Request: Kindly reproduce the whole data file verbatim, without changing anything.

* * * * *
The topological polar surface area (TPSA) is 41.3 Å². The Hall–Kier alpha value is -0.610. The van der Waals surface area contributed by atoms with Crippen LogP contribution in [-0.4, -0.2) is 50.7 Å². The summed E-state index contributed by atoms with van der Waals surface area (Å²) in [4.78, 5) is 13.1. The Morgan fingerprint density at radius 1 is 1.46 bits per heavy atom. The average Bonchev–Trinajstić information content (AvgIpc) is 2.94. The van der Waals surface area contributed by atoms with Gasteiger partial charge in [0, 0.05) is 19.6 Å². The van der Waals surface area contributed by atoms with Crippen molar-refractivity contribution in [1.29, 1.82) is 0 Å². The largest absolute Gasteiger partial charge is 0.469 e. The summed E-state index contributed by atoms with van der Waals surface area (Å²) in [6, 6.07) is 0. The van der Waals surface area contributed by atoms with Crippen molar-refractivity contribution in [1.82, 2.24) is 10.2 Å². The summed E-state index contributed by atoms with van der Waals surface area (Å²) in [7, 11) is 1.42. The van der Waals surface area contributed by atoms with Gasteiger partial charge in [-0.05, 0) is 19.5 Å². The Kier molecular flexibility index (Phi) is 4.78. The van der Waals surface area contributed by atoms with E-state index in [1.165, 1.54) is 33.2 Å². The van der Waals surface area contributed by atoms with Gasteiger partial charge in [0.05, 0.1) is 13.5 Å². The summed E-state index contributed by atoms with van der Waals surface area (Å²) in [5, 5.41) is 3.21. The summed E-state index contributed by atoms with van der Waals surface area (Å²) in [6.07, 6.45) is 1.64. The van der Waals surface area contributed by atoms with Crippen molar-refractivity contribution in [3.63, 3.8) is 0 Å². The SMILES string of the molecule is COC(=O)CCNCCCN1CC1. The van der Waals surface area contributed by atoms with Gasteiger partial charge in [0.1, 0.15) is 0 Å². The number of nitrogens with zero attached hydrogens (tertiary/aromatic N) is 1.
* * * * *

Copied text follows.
The topological polar surface area (TPSA) is 41.3 Å². The Hall–Kier alpha value is -0.610. The van der Waals surface area contributed by atoms with Crippen LogP contribution in [-0.4, -0.2) is 50.7 Å². The summed E-state index contributed by atoms with van der Waals surface area (Å²) in [4.78, 5) is 13.1. The Morgan fingerprint density at radius 1 is 1.46 bits per heavy atom. The average Bonchev–Trinajstić information content (AvgIpc) is 2.94. The van der Waals surface area contributed by atoms with Gasteiger partial charge in [0, 0.05) is 19.6 Å². The van der Waals surface area contributed by atoms with Crippen molar-refractivity contribution in [1.29, 1.82) is 0 Å². The largest absolute Gasteiger partial charge is 0.469 e. The summed E-state index contributed by atoms with van der Waals surface area (Å²) in [6, 6.07) is 0. The van der Waals surface area contributed by atoms with Crippen molar-refractivity contribution in [1.82, 2.24) is 10.2 Å². The summed E-state index contributed by atoms with van der Waals surface area (Å²) in [7, 11) is 1.42. The van der Waals surface area contributed by atoms with Gasteiger partial charge in [-0.05, 0) is 19.5 Å². The Kier molecular flexibility index (Phi) is 4.78. The van der Waals surface area contributed by atoms with E-state index in [1.165, 1.54) is 33.2 Å². The van der Waals surface area contributed by atoms with Gasteiger partial charge in [0.05, 0.1) is 13.5 Å². The summed E-state index contributed by atoms with van der Waals surface area (Å²) in [5, 5.41) is 3.21. The summed E-state index contributed by atoms with van der Waals surface area (Å²) in [6.07, 6.45) is 1.64. The van der Waals surface area contributed by atoms with Crippen molar-refractivity contribution in [3.63, 3.8) is 0 Å². The SMILES string of the molecule is COC(=O)CCNCCCN1CC1. The van der Waals surface area contributed by atoms with Gasteiger partial charge in [0.1, 0.15) is 0 Å². The number of nitrogens with zero attached hydrogens (tertiary/aromatic N) is 1.